Wednesday, April 11, 2012

So you want to be a GM? Part 2

Continued from Part 1.

So before beginning my work on Icosa, Ray calls for a sanity check (no, not like Call of Cthulhu, but close). He asks potential GMs* to answer four simple questions before embarking on this sometimes-daunting creative endeavor. So let me take a few moments and answer these questions here.

1. Should I GM?
Creating a setting from scratch and running it for a game is a major time commitment. Ray estimates at least 3-4 hours a week in preparation, this sounds conservative to me, having spent this much time on prep for published settings. It is important to consider time as a factor to avoid false starts in the game.

Time is not always my friend. When asked which super power I wished I had, I answer, without hesitation, super speed. I never seem to have enough time to plan and do all I want. But I do have a couple of factors that are working in my favor.

First, the only other game I'm running is an on-line game of Dresden Files RPG. This is not a prep-intensive game. We typically play for a couple of hours every 1-2 weeks. This is enough time for a scene or two. DFRPG works best for me if I create some starting conditions with no planned outcome. Make each scene start with a kicker and react to the players' actions. It's worked for me so far and the players seem to be enjoying themselves.

Second, I will probably be doing a lot of traveling for work in the near future. This means lots of down time in airports, on planes (like the one I'm on as I type this), and in hotel rooms. Not to mention the oxygen on planes seems to ignite my creative fires (some people get their best ideas in the shower, for me, I get them at 35,000 ft.).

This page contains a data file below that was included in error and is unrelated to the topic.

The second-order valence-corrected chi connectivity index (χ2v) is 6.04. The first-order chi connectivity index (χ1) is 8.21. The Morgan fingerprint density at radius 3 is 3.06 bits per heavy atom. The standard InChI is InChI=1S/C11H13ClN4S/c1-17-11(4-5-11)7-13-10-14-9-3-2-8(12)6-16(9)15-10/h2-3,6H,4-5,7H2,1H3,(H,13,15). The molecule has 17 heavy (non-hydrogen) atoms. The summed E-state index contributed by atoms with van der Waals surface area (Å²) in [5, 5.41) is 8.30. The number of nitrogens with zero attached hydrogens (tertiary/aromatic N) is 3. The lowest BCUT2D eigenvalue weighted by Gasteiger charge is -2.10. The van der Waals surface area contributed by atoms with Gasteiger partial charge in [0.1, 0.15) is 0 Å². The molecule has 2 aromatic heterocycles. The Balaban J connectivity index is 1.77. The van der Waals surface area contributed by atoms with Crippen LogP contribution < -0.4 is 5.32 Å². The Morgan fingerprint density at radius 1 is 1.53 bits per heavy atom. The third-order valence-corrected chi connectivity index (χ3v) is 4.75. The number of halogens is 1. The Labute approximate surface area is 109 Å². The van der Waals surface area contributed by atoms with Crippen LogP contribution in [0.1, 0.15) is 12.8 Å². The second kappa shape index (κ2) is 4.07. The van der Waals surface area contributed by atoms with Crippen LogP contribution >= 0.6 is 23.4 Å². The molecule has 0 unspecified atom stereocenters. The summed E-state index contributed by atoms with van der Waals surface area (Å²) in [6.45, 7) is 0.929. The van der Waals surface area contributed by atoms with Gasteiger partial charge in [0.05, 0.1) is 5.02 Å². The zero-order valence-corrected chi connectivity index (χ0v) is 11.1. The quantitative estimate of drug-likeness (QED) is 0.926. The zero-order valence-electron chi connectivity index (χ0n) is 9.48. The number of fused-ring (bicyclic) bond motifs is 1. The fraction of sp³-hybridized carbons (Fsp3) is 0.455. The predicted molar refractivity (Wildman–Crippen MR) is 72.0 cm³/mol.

Of course family and work take precedence, but I'm confident I can carve out enough time to make Icosa happen. One down, three to go.

2. How Many Players Do I Want? Where Will I Find Them?
This is an easy one. I have a built-in source of players with any of my gaming groups. Most likely I will run this for my bi-weekly group that includes my boys. There are 6 of us total, so 5 players hits my sweet spot. Two more questions.

3. How Often Should We Play?
Since there are already three rotating GMs, I'll get added to the mix. This also means I'll have more prep time. We may only play Icosa every other month or so; this could be a problem with players remembering all that happened last time. I plan to use Obsidian Portal to act as setting repository. Last question coming up.

4. What Rulebooks and Accessories Will I Need?
I've mentioned before that the system of choice in our house is Pathfinder. However, wanting to stay true to the Old School inspiration that spurred me to first start this blog, I'm going to go with something else.

In previous posts I've mentioned several retro-clones including Swords & Wizardry. For a long time, this system seem to fit the bill: it is simple and straight-forward with lots of flexibility. But time has a way of changing minds.

Recently I've been reading up on Lamentations of the Flame Princess by James Edward Raggi IV. I heard that he had released a free Grindhouse edition PDF of his rules and decided to check it out. I like what I read; the mix of fantasy and horror had the feel of what I was looking for. I think the design choices he made will make for an interesting game.

This does pose one potential issue related to prep time. James' philosophy is that all monsters and magic items should be unique. As such, there are no stat-ed lists of either in this game; along with the setting, I will have to create monsters and magic items from scratch. This could significantly increase the prep time for this game.

On the flip-side, this will also tax my creativity and make for a truly unique gaming experience for my players; I'm very excited by this prospect. Also, since the players will have no preconceived notions about the setting, it will truly be an adventure of exploration; this only adds to the air of mystery about the setting.

So the players and I will be using the same free PDF to play from. I may purchase the full PDF at some point, but the Grindhouse edition certainly has enough to get me started.

So there you have it, Icosa is a go. I would recommend these four simple questions to be asked by any DM/GM/MC/Storyteller/Referee of themselves before beginning any creation of a setting for any roleplaying game.

Follow your bliss,

*Ray refers to DMs, of course, as these articles were written for AD&D 2nd edition and published in Dragon magazine in the late 1990's, but since I'm not using D&D as the setting engine I'll use the more generic GM.

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